If you’ve been paying attention to the progress being made on the IoT, you’ve heard about the billions of IoT devices currently connected and the fact that in the next decade, experts expect to see more than a trillion devices connected. A trillion devices. That is just mind boggling, especially considering standards are still in development, security is dramatically lacking, and developers are currently focused on many other obvious and important concerns.
If you are building an IoT device, how does your device function when the internet goes out? Is there something it should do to maintain functionality? (Image source: Wilgengebroed)
There is one key factor I have recently realized that is absolutely critical to IoT devices but, so far, many developers seem to have overlooked: lack of connectivity. This sounds strange, but let me explain through a few experiences.
The other night, a string of severe thunderstorms moved through my area which left a fair amount of flooding and damage in its wake. While the power remained on, our area experienced an internet outage that lasted for nearly 24 hours. In today’s society, not having internet for 24 hours seems like an eternity, but having grown up without the internet, I recalled plenty of activities in which I could engage. For example, I decided since I couldn’t work, this was the perfect opportunity to hop on the treadmill and get some cardio in.
Earlier this year, I had purchased a new treadmill to replace a well-worn and more than decade old model. I jumped on the treadmill and hit the manual run button, and instead of being greeted with the treadmill starting, the treadmill’s screen froze. What on Earth was going on? It turned out, this treadmill, which shouldn’t require any connectivity to run a motor and take a few button inputs was, in fact, dependent upon being able to connect to the manufacturer’s server! What should be a simple, stand-alone device that could maybe download different workouts from their server if requested, required the internet even to run in manual mode.
What Happens to IoT When the Internet is Not Available?
Now, you may be thinking this is just a poor design, but it made me start to wonder about other connected pieces of software. For example, I recently learned that every doctor’s office uses an online health records system. This seems convenient and makes it easier to share patient records between different specialists, hospitals and care providers. It’s brilliant…except that if the internet goes down, doctor’s offices are no longer able to access their patients’ records. The result is angry humans sitting in their doctor’s offices waiting for the internet to return. Again, you could say this is a corner case. After all, how often does the internet go out? The fact is, it’s more than you might think.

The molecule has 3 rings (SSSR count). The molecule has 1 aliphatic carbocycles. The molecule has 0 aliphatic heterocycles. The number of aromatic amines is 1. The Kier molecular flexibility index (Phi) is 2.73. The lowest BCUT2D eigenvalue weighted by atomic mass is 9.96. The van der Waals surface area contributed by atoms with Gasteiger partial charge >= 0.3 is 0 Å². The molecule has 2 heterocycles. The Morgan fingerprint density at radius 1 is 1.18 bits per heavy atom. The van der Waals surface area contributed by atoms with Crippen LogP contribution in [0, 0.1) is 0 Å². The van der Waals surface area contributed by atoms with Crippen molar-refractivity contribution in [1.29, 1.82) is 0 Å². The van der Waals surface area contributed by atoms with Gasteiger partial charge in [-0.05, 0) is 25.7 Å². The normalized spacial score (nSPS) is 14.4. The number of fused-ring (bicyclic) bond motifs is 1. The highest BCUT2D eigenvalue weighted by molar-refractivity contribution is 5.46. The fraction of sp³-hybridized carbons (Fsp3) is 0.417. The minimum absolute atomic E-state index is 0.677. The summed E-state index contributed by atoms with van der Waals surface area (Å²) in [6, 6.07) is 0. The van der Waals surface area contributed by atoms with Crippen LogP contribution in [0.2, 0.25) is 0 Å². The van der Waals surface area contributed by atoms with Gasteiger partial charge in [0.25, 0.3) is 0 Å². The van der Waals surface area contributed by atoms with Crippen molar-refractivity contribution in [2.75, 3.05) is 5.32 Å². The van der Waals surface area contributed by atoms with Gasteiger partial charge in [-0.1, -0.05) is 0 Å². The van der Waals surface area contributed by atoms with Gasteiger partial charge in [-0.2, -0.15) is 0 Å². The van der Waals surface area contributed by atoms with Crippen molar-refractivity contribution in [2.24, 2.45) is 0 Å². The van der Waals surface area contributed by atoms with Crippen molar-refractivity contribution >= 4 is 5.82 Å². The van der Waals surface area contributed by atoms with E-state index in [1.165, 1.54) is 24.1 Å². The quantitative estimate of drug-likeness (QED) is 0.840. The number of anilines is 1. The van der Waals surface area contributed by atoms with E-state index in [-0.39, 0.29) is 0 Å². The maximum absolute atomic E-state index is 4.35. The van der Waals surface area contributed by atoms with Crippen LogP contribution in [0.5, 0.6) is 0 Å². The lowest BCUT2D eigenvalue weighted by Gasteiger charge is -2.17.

The point is that IoT device and application developers are connecting everything they possibly can without considering how their device operates when the internet is not available. Instead of timing out quickly if a server isn’t able to be reached and giving the user local control of the device, a treadmill becomes a boat anchor. Patient records could easily be synchronized overnight locally since more appointments are scheduled at least a day before the visit. If the internet goes down, that’s okay, because the updated records can be synchronized later and the one or two patients who scheduled their appointment that day can wait or be rescheduled.
Engineers and companies are building a complex and interconnected society without fully considering the consequences of what happens when the internet goes down. Just 24 hours can result in losses to a business or inconvenience to a user. I can only imagine what will happen when every light switch, electrical box and toaster is connected, and we have a major internet outage. If you’ll now excuse me, I think I should go make sure there is air in my bicycle tires.
If you are building an IoT device, how does your device function when the internet goes out? Is there something it should do to maintain functionality?
Jacob Beningo is an embedded software consultant who currently works with clients in more than a dozen countries to dramatically transform their businesses by improving product quality, cost and time to market. He has published more than 200 articles on embedded software development techniques, is a sought-after speaker and technical trainer, and holds three degrees which include a Masters of Engineering from the University of Michigan. Feel free to contact him at [email protected], at his website, and sign-up for his monthly Embedded Bytes Newsletter.
This summer (August 27-29), Drive World Conference & Expo launches in Silicon Valley with North America’s largest embedded systems event, Embedded Systems Conference (ESC). The inaugural three-day showcase brings together the brightest minds across the automotive electronics and embedded systems industries who are looking to shape the technology of tomorrow.
Will you be there to help engineer this shift? Register today!